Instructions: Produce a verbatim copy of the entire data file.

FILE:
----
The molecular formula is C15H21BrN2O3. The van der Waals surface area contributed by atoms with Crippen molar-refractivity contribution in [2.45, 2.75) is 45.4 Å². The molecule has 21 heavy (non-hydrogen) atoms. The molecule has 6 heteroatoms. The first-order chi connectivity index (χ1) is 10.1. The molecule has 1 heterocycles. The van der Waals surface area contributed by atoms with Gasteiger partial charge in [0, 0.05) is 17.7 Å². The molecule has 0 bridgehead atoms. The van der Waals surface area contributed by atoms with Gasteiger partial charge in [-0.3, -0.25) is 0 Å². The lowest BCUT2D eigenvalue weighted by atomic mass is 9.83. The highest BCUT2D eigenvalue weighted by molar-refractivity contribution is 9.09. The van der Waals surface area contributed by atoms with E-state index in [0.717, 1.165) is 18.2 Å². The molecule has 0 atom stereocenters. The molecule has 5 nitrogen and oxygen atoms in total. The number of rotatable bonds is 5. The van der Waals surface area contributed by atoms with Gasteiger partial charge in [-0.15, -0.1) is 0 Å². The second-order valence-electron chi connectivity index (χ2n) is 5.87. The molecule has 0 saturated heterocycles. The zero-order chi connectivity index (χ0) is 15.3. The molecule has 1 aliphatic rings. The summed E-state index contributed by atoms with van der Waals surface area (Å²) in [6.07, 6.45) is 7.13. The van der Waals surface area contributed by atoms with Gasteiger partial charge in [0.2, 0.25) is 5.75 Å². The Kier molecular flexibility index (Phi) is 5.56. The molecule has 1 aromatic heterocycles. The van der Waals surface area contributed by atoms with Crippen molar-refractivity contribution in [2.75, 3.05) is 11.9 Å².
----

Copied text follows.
The molecular formula is C15H21BrN2O3. The van der Waals surface area contributed by atoms with Crippen molar-refractivity contribution in [2.45, 2.75) is 45.4 Å². The molecule has 21 heavy (non-hydrogen) atoms. The molecule has 6 heteroatoms. The first-order chi connectivity index (χ1) is 10.1. The molecule has 1 heterocycles. The van der Waals surface area contributed by atoms with Gasteiger partial charge in [0, 0.05) is 17.7 Å². The molecule has 0 bridgehead atoms. The van der Waals surface area contributed by atoms with Gasteiger partial charge in [-0.3, -0.25) is 0 Å². The lowest BCUT2D eigenvalue weighted by atomic mass is 9.83. The highest BCUT2D eigenvalue weighted by molar-refractivity contribution is 9.09. The van der Waals surface area contributed by atoms with E-state index in [0.717, 1.165) is 18.2 Å². The molecule has 0 atom stereocenters. The molecule has 5 nitrogen and oxygen atoms in total. The number of rotatable bonds is 5. The van der Waals surface area contributed by atoms with Gasteiger partial charge in [-0.15, -0.1) is 0 Å². The second-order valence-electron chi connectivity index (χ2n) is 5.87. The molecule has 0 saturated heterocycles. The zero-order chi connectivity index (χ0) is 15.3. The molecule has 1 aliphatic rings. The summed E-state index contributed by atoms with van der Waals surface area (Å²) in [6.07, 6.45) is 7.13. The van der Waals surface area contributed by atoms with Gasteiger partial charge in [0.2, 0.25) is 5.75 Å². The Kier molecular flexibility index (Phi) is 5.56. The molecule has 1 aromatic heterocycles. The van der Waals surface area contributed by atoms with Crippen molar-refractivity contribution in [2.75, 3.05) is 11.9 Å².